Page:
As COVID-19 infection cases continue to fluctuate, one area that medical experts continue to see an increased need for is mental health care.
Primary care physicians are often the first stop for many patients who seek help with their mental health. Dr. Jay-Sheree Allen, a family medicine physician at Mayo Clinic, says that’s one of the main reasons patients are making appointments.
“We’re seeing a lot in the primary care setting now related to mental health issues, particularly major depressive disorder, generalized anxiety disorder and post-traumatic stress disorder.”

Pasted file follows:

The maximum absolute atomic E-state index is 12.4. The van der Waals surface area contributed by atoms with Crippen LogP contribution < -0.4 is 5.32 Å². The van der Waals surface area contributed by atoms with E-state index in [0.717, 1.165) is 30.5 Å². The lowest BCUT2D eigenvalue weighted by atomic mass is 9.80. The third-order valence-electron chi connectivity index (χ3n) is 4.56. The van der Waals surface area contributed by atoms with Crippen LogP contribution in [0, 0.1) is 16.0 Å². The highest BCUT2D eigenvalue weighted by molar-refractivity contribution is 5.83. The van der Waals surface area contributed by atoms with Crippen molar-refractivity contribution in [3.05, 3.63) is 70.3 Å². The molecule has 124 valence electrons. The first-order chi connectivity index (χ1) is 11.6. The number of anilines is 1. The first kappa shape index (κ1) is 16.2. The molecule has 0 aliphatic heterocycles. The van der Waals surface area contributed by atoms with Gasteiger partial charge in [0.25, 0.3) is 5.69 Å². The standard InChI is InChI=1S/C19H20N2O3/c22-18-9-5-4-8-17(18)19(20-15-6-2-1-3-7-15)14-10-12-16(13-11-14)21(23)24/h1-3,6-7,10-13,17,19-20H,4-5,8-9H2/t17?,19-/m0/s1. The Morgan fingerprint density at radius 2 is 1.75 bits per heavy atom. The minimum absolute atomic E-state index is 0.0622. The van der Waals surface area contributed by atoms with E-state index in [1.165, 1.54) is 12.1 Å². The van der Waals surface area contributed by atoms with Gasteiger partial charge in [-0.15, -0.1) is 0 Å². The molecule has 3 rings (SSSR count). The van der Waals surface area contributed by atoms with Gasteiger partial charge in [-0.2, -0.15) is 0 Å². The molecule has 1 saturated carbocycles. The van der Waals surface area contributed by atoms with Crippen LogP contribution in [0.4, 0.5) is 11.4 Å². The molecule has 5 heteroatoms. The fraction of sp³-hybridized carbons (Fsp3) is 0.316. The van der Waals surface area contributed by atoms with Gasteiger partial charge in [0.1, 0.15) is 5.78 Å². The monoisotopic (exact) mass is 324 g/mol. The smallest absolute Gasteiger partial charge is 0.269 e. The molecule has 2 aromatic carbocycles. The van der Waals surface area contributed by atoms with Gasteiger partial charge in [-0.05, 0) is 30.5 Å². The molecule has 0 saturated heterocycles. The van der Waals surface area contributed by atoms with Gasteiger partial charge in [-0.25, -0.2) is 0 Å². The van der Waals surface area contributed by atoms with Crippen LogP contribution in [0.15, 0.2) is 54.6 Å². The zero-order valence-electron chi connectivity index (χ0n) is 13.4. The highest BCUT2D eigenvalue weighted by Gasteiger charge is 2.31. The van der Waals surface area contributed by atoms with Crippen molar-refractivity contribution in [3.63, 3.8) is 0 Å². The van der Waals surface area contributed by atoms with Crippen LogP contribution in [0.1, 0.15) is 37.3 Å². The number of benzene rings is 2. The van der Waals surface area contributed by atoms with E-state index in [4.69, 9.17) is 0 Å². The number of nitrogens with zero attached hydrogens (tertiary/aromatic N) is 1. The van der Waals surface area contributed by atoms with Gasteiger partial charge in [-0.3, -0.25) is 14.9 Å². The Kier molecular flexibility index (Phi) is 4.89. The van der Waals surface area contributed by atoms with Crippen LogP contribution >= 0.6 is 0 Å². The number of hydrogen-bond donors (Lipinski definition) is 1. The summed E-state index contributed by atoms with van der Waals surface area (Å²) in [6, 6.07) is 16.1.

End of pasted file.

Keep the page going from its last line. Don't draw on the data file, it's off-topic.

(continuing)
Dr. Allen explains how one might feel with these symptoms—”loss of interest in things that you once enjoyed, monitoring lfts terbinafine feeling very hopeless, feeling very sad.”
The pandemic has had a rippling effect on mental health. It brought isolation, and grief of lives lost and lives changed.
“People who couldn’t go to graduations, who postponed weddings, whose marriages fell apart during this time. I think there’s a lot of grief that’s driving some of these increased numbers of mental health diagnoses,” says Dr. Allen.
As people continue to seek medical help, Dr. Allen says there is something we can do for each other.
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